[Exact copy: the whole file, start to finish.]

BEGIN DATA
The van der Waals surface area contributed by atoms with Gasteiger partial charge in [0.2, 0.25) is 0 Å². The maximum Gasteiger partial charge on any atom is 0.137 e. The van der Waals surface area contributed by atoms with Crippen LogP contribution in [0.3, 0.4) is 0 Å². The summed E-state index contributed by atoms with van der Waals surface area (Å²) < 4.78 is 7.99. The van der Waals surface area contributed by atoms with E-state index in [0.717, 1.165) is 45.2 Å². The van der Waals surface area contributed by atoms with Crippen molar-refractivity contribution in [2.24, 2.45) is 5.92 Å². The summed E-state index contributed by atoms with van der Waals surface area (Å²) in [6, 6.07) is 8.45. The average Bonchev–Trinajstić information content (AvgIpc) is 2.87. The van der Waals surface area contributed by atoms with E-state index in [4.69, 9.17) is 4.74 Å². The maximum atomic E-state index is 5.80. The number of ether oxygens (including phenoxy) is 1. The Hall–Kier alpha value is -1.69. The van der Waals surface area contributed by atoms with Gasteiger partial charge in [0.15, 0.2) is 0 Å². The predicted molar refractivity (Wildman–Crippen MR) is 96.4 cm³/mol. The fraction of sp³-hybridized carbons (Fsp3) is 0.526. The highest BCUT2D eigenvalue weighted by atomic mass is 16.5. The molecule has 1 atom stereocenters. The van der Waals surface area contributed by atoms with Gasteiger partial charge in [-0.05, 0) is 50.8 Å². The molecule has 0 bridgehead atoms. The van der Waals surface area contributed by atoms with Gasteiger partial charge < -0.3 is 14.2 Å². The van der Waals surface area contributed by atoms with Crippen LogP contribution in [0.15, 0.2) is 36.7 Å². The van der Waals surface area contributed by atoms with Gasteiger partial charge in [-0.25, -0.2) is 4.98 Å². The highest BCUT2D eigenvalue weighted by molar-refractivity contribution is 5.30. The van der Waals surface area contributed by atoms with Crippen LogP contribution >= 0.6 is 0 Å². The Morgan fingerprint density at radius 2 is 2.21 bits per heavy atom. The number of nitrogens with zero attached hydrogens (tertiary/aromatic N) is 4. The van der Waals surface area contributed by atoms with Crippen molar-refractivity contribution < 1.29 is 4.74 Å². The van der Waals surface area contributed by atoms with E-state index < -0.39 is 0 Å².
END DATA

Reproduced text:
The van der Waals surface area contributed by atoms with Gasteiger partial charge in [0.2, 0.25) is 0 Å². The maximum Gasteiger partial charge on any atom is 0.137 e. The van der Waals surface area contributed by atoms with Crippen LogP contribution in [0.3, 0.4) is 0 Å². The summed E-state index contributed by atoms with van der Waals surface area (Å²) < 4.78 is 7.99. The van der Waals surface area contributed by atoms with E-state index in [0.717, 1.165) is 45.2 Å². The van der Waals surface area contributed by atoms with Crippen molar-refractivity contribution in [2.24, 2.45) is 5.92 Å². The summed E-state index contributed by atoms with van der Waals surface area (Å²) in [6, 6.07) is 8.45. The average Bonchev–Trinajstić information content (AvgIpc) is 2.87. The van der Waals surface area contributed by atoms with E-state index in [4.69, 9.17) is 4.74 Å². The maximum atomic E-state index is 5.80. The number of ether oxygens (including phenoxy) is 1. The Hall–Kier alpha value is -1.69. The van der Waals surface area contributed by atoms with Gasteiger partial charge in [0.15, 0.2) is 0 Å². The predicted molar refractivity (Wildman–Crippen MR) is 96.4 cm³/mol. The fraction of sp³-hybridized carbons (Fsp3) is 0.526. The highest BCUT2D eigenvalue weighted by atomic mass is 16.5. The molecule has 1 atom stereocenters. The van der Waals surface area contributed by atoms with Gasteiger partial charge in [-0.05, 0) is 50.8 Å². The molecule has 0 bridgehead atoms. The van der Waals surface area contributed by atoms with Gasteiger partial charge < -0.3 is 14.2 Å². The van der Waals surface area contributed by atoms with Crippen LogP contribution in [0.15, 0.2) is 36.7 Å². The van der Waals surface area contributed by atoms with Gasteiger partial charge in [-0.25, -0.2) is 4.98 Å². The highest BCUT2D eigenvalue weighted by molar-refractivity contribution is 5.30. The van der Waals surface area contributed by atoms with Crippen LogP contribution >= 0.6 is 0 Å². The Morgan fingerprint density at radius 2 is 2.21 bits per heavy atom. The number of nitrogens with zero attached hydrogens (tertiary/aromatic N) is 4. The van der Waals surface area contributed by atoms with Crippen molar-refractivity contribution < 1.29 is 4.74 Å². The van der Waals surface area contributed by atoms with E-state index < -0.39 is 0 Å².